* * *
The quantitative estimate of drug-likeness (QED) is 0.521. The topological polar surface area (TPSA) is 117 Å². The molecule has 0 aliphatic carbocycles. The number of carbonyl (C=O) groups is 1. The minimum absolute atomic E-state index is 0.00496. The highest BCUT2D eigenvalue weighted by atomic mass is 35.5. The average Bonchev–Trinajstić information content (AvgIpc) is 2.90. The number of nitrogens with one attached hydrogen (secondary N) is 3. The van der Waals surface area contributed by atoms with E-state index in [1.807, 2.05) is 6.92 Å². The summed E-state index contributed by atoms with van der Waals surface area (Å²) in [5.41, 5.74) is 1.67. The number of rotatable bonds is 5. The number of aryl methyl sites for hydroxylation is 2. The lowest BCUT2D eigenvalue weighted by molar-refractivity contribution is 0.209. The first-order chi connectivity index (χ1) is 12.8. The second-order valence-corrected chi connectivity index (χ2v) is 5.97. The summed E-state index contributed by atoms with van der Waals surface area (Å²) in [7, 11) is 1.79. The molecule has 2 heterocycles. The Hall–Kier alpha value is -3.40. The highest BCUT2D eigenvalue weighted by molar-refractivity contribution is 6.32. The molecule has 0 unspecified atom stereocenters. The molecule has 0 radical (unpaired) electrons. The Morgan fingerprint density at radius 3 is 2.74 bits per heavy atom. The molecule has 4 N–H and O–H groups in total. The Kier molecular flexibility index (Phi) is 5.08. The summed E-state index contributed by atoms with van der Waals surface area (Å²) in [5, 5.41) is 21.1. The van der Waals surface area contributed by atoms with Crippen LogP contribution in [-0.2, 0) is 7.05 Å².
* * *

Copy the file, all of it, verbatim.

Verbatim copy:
The quantitative estimate of drug-likeness (QED) is 0.521. The topological polar surface area (TPSA) is 117 Å². The molecule has 0 aliphatic carbocycles. The number of carbonyl (C=O) groups is 1. The minimum absolute atomic E-state index is 0.00496. The highest BCUT2D eigenvalue weighted by atomic mass is 35.5. The average Bonchev–Trinajstić information content (AvgIpc) is 2.90. The number of nitrogens with one attached hydrogen (secondary N) is 3. The van der Waals surface area contributed by atoms with E-state index in [1.807, 2.05) is 6.92 Å². The summed E-state index contributed by atoms with van der Waals surface area (Å²) in [5.41, 5.74) is 1.67. The number of rotatable bonds is 5. The number of aryl methyl sites for hydroxylation is 2. The lowest BCUT2D eigenvalue weighted by molar-refractivity contribution is 0.209. The first-order chi connectivity index (χ1) is 12.8. The second-order valence-corrected chi connectivity index (χ2v) is 5.97. The summed E-state index contributed by atoms with van der Waals surface area (Å²) in [7, 11) is 1.79. The molecule has 2 heterocycles. The Hall–Kier alpha value is -3.40. The highest BCUT2D eigenvalue weighted by molar-refractivity contribution is 6.32. The molecule has 0 unspecified atom stereocenters. The molecule has 0 radical (unpaired) electrons. The Morgan fingerprint density at radius 3 is 2.74 bits per heavy atom. The molecule has 4 N–H and O–H groups in total. The Kier molecular flexibility index (Phi) is 5.08. The summed E-state index contributed by atoms with van der Waals surface area (Å²) in [5, 5.41) is 21.1. The van der Waals surface area contributed by atoms with Crippen LogP contribution in [-0.2, 0) is 7.05 Å².